SL-401, a targeted therapy directed to the interleukin-3 receptor CD123, was shown to improve overall response (ORR) and complete response (CR) rates in patients with blastic plasmacytoid dendritic cell neoplasm (BPDCN), according to data presented at the 2016 ASCO Annual Meeting.
Naveen Pemmaraju, MD, from the University of Texas MD Anderson Cancer Center in Houston, Texas, presented early results from the lead-in phase of an ongoing phase II trial of SL-401 in patients with this rare disease.
“This rare disease has features of different hematologic cancers, but there is no standard therapy for BPDCN,” Dr. Pemmaraju said in an interview with ASH Clinical News, “and people are ‘borrowing’ therapies from acute lymphoid leukemia, acute myeloid leukemia, and lymphomas. There is an urgent need for more therapies for BPDCN patients.”
The multicenter, phase II trial was designed to assess the efficacy of SL-401 in patients with BPDCN and relapsed/refractory acute myeloid leukemia (AML) in two stages:
- lead-in (stage 1): Patients received SL-401 as a daily intravenous infusion at 7, 9, 12, or 16 ug/kg for up to 5 doses, repeated every 21 days, to determine the maximum tolerated dose (MTD)
- expansion (stage 2): Patients received SL-401 at the optimal stage 1 dose
Stage 1 is completed, and the expansion stage is ongoing. At the data cut-off point (January 20, 2016), 18 patients with BPDCN (9 in each stage) were enrolled in the trial and received SL-401 treatment: three patients received 7 ug/kg (n=3; all in stage 1), and 15 received 12 ug/kg (6 in stage 1; 9 in stage 2). The median patient age was 70 years (range = 45-82 years).
SL-401 12 ug/kg was the maximum tested/recommended dose for patients with BPDCN and the MTD in patients with relapsed/refractory AML; MTD was not reached in BPDCN.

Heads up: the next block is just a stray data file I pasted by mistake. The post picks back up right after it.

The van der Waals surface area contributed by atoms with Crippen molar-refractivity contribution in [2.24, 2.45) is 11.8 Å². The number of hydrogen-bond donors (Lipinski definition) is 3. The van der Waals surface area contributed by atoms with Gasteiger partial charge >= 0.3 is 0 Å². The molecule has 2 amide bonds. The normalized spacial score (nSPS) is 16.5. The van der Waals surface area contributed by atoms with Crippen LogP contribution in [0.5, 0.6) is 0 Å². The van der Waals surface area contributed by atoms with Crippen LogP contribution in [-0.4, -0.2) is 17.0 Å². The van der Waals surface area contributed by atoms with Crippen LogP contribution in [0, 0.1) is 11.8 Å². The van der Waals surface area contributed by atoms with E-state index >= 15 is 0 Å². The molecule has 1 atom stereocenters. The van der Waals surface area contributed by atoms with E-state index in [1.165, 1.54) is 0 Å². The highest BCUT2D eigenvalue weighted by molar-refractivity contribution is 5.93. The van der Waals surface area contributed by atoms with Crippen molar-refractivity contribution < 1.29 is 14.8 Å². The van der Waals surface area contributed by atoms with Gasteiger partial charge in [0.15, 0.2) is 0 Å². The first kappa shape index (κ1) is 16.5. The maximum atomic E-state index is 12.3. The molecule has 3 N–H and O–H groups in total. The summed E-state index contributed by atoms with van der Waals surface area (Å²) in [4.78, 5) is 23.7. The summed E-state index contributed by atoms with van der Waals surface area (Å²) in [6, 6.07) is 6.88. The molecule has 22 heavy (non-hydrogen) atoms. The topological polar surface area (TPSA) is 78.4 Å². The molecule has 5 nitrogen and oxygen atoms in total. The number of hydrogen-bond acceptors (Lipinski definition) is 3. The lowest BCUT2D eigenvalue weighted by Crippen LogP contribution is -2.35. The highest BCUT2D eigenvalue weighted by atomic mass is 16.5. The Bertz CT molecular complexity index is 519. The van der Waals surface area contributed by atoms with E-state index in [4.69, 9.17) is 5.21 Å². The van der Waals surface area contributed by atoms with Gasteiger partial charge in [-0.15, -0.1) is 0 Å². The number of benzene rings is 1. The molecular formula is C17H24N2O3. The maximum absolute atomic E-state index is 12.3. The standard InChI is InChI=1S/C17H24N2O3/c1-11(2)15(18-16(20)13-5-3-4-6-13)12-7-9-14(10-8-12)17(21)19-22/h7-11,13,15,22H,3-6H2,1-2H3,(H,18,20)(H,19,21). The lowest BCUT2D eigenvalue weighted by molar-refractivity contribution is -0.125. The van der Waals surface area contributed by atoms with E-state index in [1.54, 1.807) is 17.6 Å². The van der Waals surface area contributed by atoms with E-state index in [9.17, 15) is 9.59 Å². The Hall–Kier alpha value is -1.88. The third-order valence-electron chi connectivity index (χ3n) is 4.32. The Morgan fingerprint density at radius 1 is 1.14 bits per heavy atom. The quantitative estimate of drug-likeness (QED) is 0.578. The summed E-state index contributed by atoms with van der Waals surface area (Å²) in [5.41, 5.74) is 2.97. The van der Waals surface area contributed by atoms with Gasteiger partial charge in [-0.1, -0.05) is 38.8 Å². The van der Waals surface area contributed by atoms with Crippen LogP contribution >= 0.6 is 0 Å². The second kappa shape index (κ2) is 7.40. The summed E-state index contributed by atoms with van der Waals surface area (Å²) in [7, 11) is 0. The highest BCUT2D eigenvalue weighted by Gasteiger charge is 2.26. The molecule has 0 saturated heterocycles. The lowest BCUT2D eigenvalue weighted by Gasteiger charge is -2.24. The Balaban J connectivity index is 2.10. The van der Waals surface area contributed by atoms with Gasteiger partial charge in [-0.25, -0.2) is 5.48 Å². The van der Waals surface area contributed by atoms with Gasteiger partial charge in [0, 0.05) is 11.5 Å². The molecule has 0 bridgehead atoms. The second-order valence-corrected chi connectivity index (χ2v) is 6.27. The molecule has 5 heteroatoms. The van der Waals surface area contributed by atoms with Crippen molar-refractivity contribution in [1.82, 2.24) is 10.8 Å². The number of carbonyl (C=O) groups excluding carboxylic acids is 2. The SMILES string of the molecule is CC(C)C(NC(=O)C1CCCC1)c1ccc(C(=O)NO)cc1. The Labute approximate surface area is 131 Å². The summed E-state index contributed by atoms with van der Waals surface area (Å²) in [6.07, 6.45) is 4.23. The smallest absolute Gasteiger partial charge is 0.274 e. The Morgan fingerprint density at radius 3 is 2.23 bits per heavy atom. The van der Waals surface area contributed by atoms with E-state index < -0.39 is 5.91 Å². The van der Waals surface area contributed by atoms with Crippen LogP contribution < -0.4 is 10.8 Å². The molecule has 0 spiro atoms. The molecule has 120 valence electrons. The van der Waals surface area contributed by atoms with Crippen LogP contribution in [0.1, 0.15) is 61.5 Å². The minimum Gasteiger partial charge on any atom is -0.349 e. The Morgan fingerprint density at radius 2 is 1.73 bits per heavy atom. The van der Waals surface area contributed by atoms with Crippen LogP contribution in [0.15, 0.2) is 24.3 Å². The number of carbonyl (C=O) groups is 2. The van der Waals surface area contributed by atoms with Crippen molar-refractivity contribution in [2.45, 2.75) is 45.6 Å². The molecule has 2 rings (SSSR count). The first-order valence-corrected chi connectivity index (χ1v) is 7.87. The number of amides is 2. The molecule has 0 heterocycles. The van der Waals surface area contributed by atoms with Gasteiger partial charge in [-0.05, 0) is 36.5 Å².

Among the 15 evaluable BPDCN patients, 87 percent (n=13) responded. The ORR was 100 percent when SL-401 was used as front-line treatment (n=10/10) and 60 percent when it was used in the relapsed/refractory setting (n=3/5). Unlike most hematologic cancers, BPDCN affects the skin, as well as lymph nodes and bone marrow, Dr. Pemmaraju noted, and patients treated with SL-401 saw marked disease reductions in all three of these symptoms.
Of the eight previously untreated patients, SL-401 12 ug/kg led to complete responses (CR) in five patients and clinical CR (defined as CR in bone marrow, peripheral blood, lymph nodes, and spleen/liver or skin with gross clearance of all lesions from baseline) in three patients.
Six of those eight patients remain on SL-401 therapy while in remission (n=4) or were successfully bridged to hematopoietic cell transplantation (n=2).
The most common treatment-related adverse events (AEs) included transaminase elevation (57%), which, Dr. Pemmaraju said, were “transient and usually during the first treatment cycle.” Also, no patients on the study have required a dose reduction.
Two patients in stage 1 had capillary leak syndrome (CLS), occurring as a grade 5 AE at the 7 ug/kg dose and as a grade 4 AE at the 12 ug/kg dose. Since these findings, safety precautions have been implemented to minimize the risk of severe CLS, which has not occurred at doses up to 12 ug/kg since the new precautions were implemented, according to the authors.
“SL-401 demonstrated robust single-agent activity in BPDCN, including 100 percent ORR in first-line, and 87 percent in all-lines, with multiple CRs,” Dr. Pemmaraju and authors concluded, however, results from this small study will need to be tested in larger patient populations. Response duration data are maturing, and results of SL-401 in the 30 patients with relapsed/refractory AML will be reported separately, they added.
Pemmaraju N, Lane AA, Sweet KL, et al. Results from phase 2 registration trial of SL-401 in patients with blastic plasmacytoid dendritic cell neoplasm (BPDCN): Lead-in completed, expansion stage ongoing. Abstract #7006. Presented at the 2016 American Society of Clinical Oncology Annual Meeting, June 4, 2016; Chicago, IL.